However, what constitutes the best food and drink is often a matter of opinion. When attempting to generalize about what constitutes “good food,” counterexamples abound. For example, cheeses such as limburger are desirable to some but repellent to others. Thus, eating is a matter of taste, both in the biological sense and as a matter of individual opinion. Why there should be such diverse views about what constitutes the most desirable food is a worthwhile question and one that can be answered from different perspectives: cultural, social, developmental, and medicinal. People eat what others in their communities and families find desirable;1 children like different foods than adults do;2,3 and some people believe diets recommended by their doctors for health reasons are the best food choice.
In this chapter, we provide a genetic and evolutionary perspective on food perception and preference. Humans have changed over time and adapted to specific environments that contain some types of food but not others; this in turn has tailored our sense of taste and, by extension, our genome and individual genes. Nonhuman species provide evidence that the sense of taste has been shaped by evolution; for instance, cats and some other carnivorous species, in addition to chickens,4 have lost the function of their sweet receptor5—they no longer need to taste “sweet” because the foods they eat, the flesh of other animals or starchy grains, contain little sugar. The availability of food may have shaped nearly the entire genome—in yeast, and probably other organisms as well, most genes are involved either directly or indirectly with nutrition and metabolism.6 Some animals have specialized in eating only particular foods,benefiting from a refined ability to find and ingest those foods and limiting the number of competitors for that food source, whereas other animals, like humans, are generalists that can eat most types of food, which brings other benefits and risks.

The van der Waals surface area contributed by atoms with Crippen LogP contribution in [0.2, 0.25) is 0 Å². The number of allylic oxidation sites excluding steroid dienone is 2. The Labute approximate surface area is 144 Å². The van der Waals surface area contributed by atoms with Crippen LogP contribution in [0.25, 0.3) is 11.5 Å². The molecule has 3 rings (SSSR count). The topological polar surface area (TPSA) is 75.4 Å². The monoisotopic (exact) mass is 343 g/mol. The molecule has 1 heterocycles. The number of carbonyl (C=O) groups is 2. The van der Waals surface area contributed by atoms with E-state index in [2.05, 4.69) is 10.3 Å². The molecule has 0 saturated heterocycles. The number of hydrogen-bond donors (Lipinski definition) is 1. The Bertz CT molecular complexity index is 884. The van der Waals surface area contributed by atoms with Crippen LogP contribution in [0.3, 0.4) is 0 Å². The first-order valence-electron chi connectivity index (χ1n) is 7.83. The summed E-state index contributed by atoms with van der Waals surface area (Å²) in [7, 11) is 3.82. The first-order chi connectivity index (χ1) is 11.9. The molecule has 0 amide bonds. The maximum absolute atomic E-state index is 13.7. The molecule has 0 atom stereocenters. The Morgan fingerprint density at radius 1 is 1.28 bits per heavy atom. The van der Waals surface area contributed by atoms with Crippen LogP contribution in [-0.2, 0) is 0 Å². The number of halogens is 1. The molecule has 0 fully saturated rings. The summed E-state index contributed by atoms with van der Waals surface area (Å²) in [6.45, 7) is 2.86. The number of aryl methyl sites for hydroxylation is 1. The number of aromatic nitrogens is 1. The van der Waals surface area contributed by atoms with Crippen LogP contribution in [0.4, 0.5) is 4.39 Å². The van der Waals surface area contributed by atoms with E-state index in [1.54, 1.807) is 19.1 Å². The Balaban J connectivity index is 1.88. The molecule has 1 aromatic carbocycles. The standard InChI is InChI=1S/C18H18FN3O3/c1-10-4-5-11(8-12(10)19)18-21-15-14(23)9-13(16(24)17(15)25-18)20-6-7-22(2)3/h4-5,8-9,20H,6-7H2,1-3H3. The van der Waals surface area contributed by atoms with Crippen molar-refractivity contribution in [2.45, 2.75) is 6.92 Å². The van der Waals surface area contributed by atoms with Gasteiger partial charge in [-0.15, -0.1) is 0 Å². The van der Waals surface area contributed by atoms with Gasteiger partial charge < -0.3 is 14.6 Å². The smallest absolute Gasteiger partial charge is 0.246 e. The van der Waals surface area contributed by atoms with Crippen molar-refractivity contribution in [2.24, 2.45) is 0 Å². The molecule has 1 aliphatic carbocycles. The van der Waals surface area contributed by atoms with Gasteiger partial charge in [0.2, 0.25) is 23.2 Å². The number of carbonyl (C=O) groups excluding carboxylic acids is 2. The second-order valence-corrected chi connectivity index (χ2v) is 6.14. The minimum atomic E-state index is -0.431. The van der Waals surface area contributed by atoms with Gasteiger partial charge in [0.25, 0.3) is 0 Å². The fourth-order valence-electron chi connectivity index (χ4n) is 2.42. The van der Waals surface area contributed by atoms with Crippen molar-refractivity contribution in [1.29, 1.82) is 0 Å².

At the heart of evolution is individual variation, and perhaps no single human trait has as many person-to-person differences as the abilities to taste and smell.7,8 However, to what extent these genetic differences in taste and smell affect the food preferences and food intake of contemporary humans is contentious. Information from these senses is one of many influences on decisions about what to eat,9 and its place on a hierarchy of determinants is unclear. Genes that affect energy metabolism rather than taste and smell might be more powerful determinants of food intake. For instance, the different feelings of satiety and hunger that people experience arise from genetic variation.10